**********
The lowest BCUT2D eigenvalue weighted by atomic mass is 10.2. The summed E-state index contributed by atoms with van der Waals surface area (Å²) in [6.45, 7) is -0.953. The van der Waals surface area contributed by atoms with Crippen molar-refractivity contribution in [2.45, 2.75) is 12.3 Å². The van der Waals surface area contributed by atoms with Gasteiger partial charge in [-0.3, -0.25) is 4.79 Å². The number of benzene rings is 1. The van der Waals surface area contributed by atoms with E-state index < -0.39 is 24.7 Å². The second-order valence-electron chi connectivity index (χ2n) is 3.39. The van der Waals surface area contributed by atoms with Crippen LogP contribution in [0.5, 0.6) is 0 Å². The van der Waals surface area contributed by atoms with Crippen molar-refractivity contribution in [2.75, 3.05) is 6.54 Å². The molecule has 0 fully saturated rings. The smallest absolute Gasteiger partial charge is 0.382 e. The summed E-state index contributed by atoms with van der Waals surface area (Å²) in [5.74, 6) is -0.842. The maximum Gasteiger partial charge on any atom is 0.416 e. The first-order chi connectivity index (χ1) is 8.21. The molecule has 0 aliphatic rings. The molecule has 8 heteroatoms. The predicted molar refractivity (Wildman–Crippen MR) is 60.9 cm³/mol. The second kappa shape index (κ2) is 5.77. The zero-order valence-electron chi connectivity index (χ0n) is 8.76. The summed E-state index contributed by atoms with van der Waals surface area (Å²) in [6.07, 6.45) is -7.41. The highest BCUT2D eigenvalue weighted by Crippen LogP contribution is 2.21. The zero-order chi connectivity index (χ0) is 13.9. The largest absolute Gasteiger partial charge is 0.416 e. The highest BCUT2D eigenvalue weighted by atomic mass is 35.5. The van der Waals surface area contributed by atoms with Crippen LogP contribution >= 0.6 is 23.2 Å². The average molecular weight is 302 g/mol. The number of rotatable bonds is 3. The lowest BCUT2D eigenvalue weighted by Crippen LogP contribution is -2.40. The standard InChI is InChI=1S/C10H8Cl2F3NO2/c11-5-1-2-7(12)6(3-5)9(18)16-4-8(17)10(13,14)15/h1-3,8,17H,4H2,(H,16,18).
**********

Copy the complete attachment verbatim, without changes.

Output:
The lowest BCUT2D eigenvalue weighted by atomic mass is 10.2. The summed E-state index contributed by atoms with van der Waals surface area (Å²) in [6.45, 7) is -0.953. The van der Waals surface area contributed by atoms with Crippen molar-refractivity contribution in [2.45, 2.75) is 12.3 Å². The van der Waals surface area contributed by atoms with Gasteiger partial charge in [-0.3, -0.25) is 4.79 Å². The number of benzene rings is 1. The van der Waals surface area contributed by atoms with E-state index < -0.39 is 24.7 Å². The second-order valence-electron chi connectivity index (χ2n) is 3.39. The van der Waals surface area contributed by atoms with Crippen LogP contribution in [0.5, 0.6) is 0 Å². The van der Waals surface area contributed by atoms with Crippen molar-refractivity contribution in [2.75, 3.05) is 6.54 Å². The molecule has 0 fully saturated rings. The smallest absolute Gasteiger partial charge is 0.382 e. The summed E-state index contributed by atoms with van der Waals surface area (Å²) in [5.74, 6) is -0.842. The maximum Gasteiger partial charge on any atom is 0.416 e. The first-order chi connectivity index (χ1) is 8.21. The molecule has 0 aliphatic rings. The molecule has 8 heteroatoms. The predicted molar refractivity (Wildman–Crippen MR) is 60.9 cm³/mol. The second kappa shape index (κ2) is 5.77. The zero-order valence-electron chi connectivity index (χ0n) is 8.76. The summed E-state index contributed by atoms with van der Waals surface area (Å²) in [6.07, 6.45) is -7.41. The highest BCUT2D eigenvalue weighted by Crippen LogP contribution is 2.21. The zero-order chi connectivity index (χ0) is 13.9. The largest absolute Gasteiger partial charge is 0.416 e. The highest BCUT2D eigenvalue weighted by atomic mass is 35.5. The van der Waals surface area contributed by atoms with Crippen LogP contribution >= 0.6 is 23.2 Å². The average molecular weight is 302 g/mol. The number of rotatable bonds is 3. The lowest BCUT2D eigenvalue weighted by Crippen LogP contribution is -2.40. The standard InChI is InChI=1S/C10H8Cl2F3NO2/c11-5-1-2-7(12)6(3-5)9(18)16-4-8(17)10(13,14)15/h1-3,8,17H,4H2,(H,16,18).